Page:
HERMISTON - More people were gathered in McKenzie Park Tuesday night to celebrate Hermiston's centennial than resided in the town when it was first incorporated.
City Manager Ed Brookshier said McKenzie Park, named after F.C. McKenzie, who served as mayor from 1915-1922 and 1933-1946, was the appropriate site for the celebration and the centennial bell tower and plaza.
"The ground on which we now stand was part of the original township," he said.
Irene Van Patten, one of a handful of early pioneers still alive, expressed amazement in the city's growth.
"I couldn't imagine there would be this many people in Hermiston,"
she said. "There were only 600 people when I was born here."
Van Patten, who rode to the celebration with a group from a local assisted living facility, remembers a far different form of transportation from her younger years.
"We used to come into town on a horse and cart," she recalled.
Betty Wilkins, whose birthday coincided with the centennial celebration, traveled from Boise back to the town where her first husband, William Belt, served as mayor in 1959-1960.
"He hired Tom Harper as the city manager," she said. "He introduced the city manager-type of government to Hermiston."
Mayor Bob Severson attributed Hermiston's success to strong leadership.
"Growth hasn't always been easy," he said. "But through the foresight and thoughtful planning of city administrators, city councils, the Hermiston Development Corporation and the community business leaders, past and present, we have been positioned for positive things to happen for many years to come."
Severson said the city's parks, the library, conference center, aquatic center and economic development all are projects the community has worked together to achieve.
"We celebrate our 100-year anniversary because each of you has contributed to this community," Severson concluded.
Hermiston has always embraced concepts central to what liberty stands for, according to Brookshier. He cited opportunity, optimism for the future and welcoming new people and new ideas, even from the beginning.
Brookshier said the early pioneers who founded Hermiston were optimists because the only things in large supply were sand, sagebrush and jackrabbits. He said that positive outlook still rings true now.
"If you can't look at sand and sagebrush and see a little corner of paradise here, then you may be a little low on the Hermiston optimism scale," he said.
Mark Douglass, a music teacher at Sunset Elementary School, wrote a song, performed by choir students.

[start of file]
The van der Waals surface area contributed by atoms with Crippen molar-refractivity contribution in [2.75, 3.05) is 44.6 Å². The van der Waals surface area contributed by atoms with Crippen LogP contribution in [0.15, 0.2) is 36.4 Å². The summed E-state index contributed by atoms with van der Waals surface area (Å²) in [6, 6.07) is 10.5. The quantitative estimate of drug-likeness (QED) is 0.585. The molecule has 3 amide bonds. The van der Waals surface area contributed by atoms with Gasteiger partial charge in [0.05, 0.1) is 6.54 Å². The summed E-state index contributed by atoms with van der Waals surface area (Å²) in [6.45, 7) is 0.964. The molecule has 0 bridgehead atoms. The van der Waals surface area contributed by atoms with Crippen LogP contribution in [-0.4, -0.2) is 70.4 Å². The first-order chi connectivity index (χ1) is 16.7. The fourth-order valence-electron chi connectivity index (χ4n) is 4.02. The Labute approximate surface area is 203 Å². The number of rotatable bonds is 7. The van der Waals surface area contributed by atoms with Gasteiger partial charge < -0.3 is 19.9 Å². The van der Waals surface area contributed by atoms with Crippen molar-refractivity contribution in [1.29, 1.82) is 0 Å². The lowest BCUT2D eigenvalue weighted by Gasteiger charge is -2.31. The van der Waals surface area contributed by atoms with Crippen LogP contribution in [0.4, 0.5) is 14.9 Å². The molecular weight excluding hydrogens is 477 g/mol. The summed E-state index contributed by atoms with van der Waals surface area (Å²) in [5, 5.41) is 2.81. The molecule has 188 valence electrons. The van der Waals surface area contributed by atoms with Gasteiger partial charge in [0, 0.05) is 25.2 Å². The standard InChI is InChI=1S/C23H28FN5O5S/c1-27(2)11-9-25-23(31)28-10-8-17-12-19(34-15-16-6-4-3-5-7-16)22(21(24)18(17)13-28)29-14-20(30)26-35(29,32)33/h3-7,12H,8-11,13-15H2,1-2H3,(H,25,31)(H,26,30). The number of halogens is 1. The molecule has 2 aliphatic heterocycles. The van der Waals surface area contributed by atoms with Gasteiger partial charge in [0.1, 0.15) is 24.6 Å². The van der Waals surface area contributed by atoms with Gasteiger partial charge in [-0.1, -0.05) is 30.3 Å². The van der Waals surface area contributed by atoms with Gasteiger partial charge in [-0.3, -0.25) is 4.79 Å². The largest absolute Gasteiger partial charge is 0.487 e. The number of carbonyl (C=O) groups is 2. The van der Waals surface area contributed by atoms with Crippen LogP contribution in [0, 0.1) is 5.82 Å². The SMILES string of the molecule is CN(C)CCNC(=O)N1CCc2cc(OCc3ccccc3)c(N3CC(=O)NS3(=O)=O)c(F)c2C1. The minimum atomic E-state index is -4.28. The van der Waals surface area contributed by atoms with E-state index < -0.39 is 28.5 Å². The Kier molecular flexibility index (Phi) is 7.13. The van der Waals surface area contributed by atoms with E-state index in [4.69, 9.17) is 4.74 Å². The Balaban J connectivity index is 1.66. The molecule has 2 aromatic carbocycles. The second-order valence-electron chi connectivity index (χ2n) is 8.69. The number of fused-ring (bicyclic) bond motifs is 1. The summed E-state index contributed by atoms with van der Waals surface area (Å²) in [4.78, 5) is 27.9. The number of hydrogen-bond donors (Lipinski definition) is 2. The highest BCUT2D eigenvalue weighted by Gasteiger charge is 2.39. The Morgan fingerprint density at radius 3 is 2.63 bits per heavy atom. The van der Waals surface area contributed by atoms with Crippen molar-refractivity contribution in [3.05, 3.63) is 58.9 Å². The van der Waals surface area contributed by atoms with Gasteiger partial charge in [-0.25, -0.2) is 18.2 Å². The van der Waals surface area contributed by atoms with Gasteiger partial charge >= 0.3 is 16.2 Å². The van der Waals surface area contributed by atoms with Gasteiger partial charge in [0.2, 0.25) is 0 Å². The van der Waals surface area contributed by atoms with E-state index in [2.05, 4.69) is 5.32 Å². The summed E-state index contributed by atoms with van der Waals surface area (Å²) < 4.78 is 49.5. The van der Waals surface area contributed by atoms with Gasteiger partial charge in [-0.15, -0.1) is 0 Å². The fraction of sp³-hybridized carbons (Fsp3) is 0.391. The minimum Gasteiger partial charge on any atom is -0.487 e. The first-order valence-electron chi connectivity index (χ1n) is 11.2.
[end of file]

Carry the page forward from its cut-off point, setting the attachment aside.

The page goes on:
"Sagebrush and tumbleweeds, goat heads on the ground. Desert dust is in the air, and in the house, and all around. sagebrush and tumbleweeds, friendly folks abound. I love Hermiston - she's my hometown," the group sang.
Of course, a birthday celebration wouldn't be complete without the singing of "Happy Birthday" and eating cake and ice cream.
Severson and Erma Neilson, who headed up the baking crew, ceremoniously fed each other the first bites of the 4-foot-by-12-foot Centennial Cake.
Members of Altrusa International of Hermiston served cake to the crowd and Schwan's provided ice cream, while the Sidewalk Stompers, a band from the Tri-Cities, played Dixieland music.
Before the U.S. Army Band performed an evening concert, the Centennial Clock and Bell Tower was dedicated with a minute-long ringing of the bell.
"If this place symbolizes and links us with our past, then the granite globe beneath the bell tower surely symbolizes our future," Brookshier said. "For day by day, we are never more connected in our jobs and our daily lives to people and places around the world."
The evening also included a brief history of Hermiston; reading of essays written by Centennial Essay contest winners Ashlynn Beenblossom and Chelsey Sharp; laying of the wreath at the Veterans Memorial; the playing of "Taps," by Rolly Cassens of the Veterans of Foreign Wars Post No. 4750; and the dedication of the Peace Pole by High Desert Girl Scouts.
"I do believe we pulled it off," said Jackie Myers, chairwoman for the Centennial Committee. "We know how to throw a birthday party - yes we do."